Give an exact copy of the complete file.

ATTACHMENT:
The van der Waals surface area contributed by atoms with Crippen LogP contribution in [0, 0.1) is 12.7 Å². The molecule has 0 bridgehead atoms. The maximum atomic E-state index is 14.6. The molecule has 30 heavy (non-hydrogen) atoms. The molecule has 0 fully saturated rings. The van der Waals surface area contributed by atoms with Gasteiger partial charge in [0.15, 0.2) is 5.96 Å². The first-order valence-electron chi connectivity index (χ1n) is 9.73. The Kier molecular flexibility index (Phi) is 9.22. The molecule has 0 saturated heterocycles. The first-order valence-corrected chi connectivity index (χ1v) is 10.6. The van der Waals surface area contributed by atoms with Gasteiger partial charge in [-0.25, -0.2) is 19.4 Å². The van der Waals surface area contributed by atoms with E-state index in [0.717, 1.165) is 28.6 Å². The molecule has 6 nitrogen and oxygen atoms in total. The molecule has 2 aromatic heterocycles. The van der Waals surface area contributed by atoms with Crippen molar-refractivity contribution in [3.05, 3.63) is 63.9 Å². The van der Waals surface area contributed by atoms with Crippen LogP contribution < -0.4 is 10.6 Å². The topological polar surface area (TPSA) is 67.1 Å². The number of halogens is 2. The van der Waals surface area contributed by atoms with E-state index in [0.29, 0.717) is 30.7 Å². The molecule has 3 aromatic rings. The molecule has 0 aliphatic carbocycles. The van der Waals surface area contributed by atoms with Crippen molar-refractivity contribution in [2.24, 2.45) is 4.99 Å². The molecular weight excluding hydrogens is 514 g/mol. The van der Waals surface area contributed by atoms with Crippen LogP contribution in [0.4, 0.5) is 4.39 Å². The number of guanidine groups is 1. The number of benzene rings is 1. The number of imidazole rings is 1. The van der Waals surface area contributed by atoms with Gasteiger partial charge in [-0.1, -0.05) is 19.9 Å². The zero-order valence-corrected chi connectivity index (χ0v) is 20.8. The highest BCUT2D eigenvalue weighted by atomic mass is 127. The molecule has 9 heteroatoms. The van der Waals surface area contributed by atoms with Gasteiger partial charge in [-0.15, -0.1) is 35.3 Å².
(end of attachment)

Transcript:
The van der Waals surface area contributed by atoms with Crippen LogP contribution in [0, 0.1) is 12.7 Å². The molecule has 0 bridgehead atoms. The maximum atomic E-state index is 14.6. The molecule has 30 heavy (non-hydrogen) atoms. The molecule has 0 fully saturated rings. The van der Waals surface area contributed by atoms with Gasteiger partial charge in [0.15, 0.2) is 5.96 Å². The first-order valence-electron chi connectivity index (χ1n) is 9.73. The Kier molecular flexibility index (Phi) is 9.22. The molecule has 0 saturated heterocycles. The first-order valence-corrected chi connectivity index (χ1v) is 10.6. The van der Waals surface area contributed by atoms with Gasteiger partial charge in [-0.25, -0.2) is 19.4 Å². The van der Waals surface area contributed by atoms with E-state index in [0.717, 1.165) is 28.6 Å². The molecule has 6 nitrogen and oxygen atoms in total. The molecule has 2 aromatic heterocycles. The van der Waals surface area contributed by atoms with Crippen molar-refractivity contribution in [3.05, 3.63) is 63.9 Å². The van der Waals surface area contributed by atoms with Crippen LogP contribution < -0.4 is 10.6 Å². The topological polar surface area (TPSA) is 67.1 Å². The number of halogens is 2. The van der Waals surface area contributed by atoms with E-state index in [0.29, 0.717) is 30.7 Å². The molecule has 3 aromatic rings. The molecule has 0 aliphatic carbocycles. The van der Waals surface area contributed by atoms with Crippen molar-refractivity contribution in [2.24, 2.45) is 4.99 Å². The molecular weight excluding hydrogens is 514 g/mol. The van der Waals surface area contributed by atoms with Crippen LogP contribution in [0.4, 0.5) is 4.39 Å². The number of guanidine groups is 1. The number of benzene rings is 1. The number of imidazole rings is 1. The van der Waals surface area contributed by atoms with Gasteiger partial charge in [-0.1, -0.05) is 19.9 Å². The zero-order valence-corrected chi connectivity index (χ0v) is 20.8. The highest BCUT2D eigenvalue weighted by atomic mass is 127. The molecule has 9 heteroatoms. The van der Waals surface area contributed by atoms with Gasteiger partial charge in [-0.15, -0.1) is 35.3 Å².